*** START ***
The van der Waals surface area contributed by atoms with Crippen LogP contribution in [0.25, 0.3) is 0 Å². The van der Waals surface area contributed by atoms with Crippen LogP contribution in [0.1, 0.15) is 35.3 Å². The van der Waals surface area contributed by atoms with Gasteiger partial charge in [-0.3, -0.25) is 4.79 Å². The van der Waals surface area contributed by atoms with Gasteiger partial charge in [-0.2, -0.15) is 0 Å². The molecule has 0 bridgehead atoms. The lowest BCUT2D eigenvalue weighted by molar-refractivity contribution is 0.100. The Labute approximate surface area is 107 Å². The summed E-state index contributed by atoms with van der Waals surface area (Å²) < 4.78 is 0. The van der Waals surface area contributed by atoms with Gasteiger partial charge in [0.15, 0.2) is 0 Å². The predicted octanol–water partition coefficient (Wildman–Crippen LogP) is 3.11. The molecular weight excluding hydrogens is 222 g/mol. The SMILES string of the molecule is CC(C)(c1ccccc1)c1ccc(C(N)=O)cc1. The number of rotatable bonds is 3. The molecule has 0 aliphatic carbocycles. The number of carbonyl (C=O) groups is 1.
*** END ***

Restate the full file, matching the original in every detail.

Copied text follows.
The van der Waals surface area contributed by atoms with Crippen LogP contribution in [0.25, 0.3) is 0 Å². The van der Waals surface area contributed by atoms with Crippen LogP contribution in [0.1, 0.15) is 35.3 Å². The van der Waals surface area contributed by atoms with Gasteiger partial charge in [-0.3, -0.25) is 4.79 Å². The van der Waals surface area contributed by atoms with Gasteiger partial charge in [-0.2, -0.15) is 0 Å². The molecule has 0 bridgehead atoms. The lowest BCUT2D eigenvalue weighted by molar-refractivity contribution is 0.100. The Labute approximate surface area is 107 Å². The summed E-state index contributed by atoms with van der Waals surface area (Å²) < 4.78 is 0. The van der Waals surface area contributed by atoms with Gasteiger partial charge in [0.15, 0.2) is 0 Å². The predicted octanol–water partition coefficient (Wildman–Crippen LogP) is 3.11. The molecular weight excluding hydrogens is 222 g/mol. The SMILES string of the molecule is CC(C)(c1ccccc1)c1ccc(C(N)=O)cc1. The number of rotatable bonds is 3. The molecule has 0 aliphatic carbocycles. The number of carbonyl (C=O) groups is 1.